> Chinese ... is the only example I can think of of a mutually
> intelligible written form between mutually unintelligible spoken
> languages. Any thoughts, anyone?
The use of written and spoken Latin as the language of intellectual and
clerical discourse in the middle ages, perhaps? This is the parallel I ha=
always used for the survival of the "Ancient Brithini Written Language" into the modern West. Sorcery is taught in "Brithini Latin"; sorcerers ar= e
fluent in it (just as Catholic priests, scientists and doctors were in th= e
Real World); great scientific and theological works are written in it; bu= t
the population at large speaks derived languages (like French, Spanish, Italian: the Gloranthan equivalents of Seshnegi, Loskalmi, Safelstran et al.), and even some of the wise couldn't hold a *conversation* in Brithin= i,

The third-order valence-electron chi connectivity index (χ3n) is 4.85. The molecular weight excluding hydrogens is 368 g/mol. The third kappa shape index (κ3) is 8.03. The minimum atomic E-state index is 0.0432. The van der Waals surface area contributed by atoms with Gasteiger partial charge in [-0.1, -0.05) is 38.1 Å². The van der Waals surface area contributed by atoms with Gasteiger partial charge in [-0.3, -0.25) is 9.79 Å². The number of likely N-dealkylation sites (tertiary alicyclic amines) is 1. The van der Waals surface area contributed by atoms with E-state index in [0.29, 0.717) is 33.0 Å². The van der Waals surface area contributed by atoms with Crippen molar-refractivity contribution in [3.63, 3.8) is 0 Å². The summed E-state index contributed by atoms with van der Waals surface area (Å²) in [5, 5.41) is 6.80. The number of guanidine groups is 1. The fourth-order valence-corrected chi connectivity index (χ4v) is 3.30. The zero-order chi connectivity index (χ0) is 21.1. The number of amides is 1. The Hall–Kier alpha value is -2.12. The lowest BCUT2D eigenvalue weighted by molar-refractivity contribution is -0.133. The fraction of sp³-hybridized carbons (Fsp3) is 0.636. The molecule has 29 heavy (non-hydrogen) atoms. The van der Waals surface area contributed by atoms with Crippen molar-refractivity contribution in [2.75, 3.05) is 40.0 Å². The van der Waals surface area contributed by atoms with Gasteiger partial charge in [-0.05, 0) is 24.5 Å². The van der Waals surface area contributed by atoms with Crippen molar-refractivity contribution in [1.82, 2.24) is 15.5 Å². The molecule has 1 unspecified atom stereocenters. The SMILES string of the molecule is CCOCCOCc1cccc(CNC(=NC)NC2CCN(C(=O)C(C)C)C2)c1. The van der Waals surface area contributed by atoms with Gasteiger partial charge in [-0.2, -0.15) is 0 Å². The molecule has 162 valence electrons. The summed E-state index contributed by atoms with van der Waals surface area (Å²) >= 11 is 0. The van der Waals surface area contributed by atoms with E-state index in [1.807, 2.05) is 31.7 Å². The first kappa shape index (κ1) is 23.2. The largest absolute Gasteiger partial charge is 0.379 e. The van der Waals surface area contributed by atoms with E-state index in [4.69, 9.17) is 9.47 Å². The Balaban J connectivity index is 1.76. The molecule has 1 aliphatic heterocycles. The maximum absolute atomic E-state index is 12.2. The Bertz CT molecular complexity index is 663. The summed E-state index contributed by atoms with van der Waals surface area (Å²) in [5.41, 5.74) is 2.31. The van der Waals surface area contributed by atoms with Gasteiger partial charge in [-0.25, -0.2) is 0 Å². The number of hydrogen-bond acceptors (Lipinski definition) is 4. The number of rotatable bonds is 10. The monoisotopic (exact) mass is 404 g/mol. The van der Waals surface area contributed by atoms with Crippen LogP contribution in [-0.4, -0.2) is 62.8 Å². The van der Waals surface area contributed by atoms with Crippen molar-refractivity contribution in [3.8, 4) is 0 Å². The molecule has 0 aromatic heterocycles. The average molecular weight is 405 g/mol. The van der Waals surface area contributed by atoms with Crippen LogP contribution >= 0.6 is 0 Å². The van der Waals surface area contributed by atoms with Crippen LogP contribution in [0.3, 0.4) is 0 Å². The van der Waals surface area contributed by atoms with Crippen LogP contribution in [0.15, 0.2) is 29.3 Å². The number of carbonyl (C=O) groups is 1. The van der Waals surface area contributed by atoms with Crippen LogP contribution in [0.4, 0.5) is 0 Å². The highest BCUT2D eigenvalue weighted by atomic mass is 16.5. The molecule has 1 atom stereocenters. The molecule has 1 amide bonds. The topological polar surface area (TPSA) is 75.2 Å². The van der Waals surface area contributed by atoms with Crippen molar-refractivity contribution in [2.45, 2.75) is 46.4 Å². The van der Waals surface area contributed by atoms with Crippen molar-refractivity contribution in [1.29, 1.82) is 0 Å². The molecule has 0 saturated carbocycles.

despite their familiarity with the written and liturgical forms.
NB: writing in "Romance" languages was IIRC rather a late development in the Real World: Dante was (I believe) the first author to write poetry in=
Italian rather than Latin. Before this jump in the mindset, writing the w=
people *actually talked* (rather than the way books had always been writt= en
since Classical Antiquity) would have been a sign of illiteracy and laziness, not sheer common sense and evolution over time. If the Westerne= rs
(a book-bound scriptural religion) had this attitude, too, it's possible there *is* no politely-useable form of "pig-Brithini" - that all written works of significance are in "the original Latin" -- that anyone trying t= o
"invent" an orthography for the way language is actually used would be treated like a James Joyce, "inventing" unnecessary changes to an already=
beautiful and perfected script.
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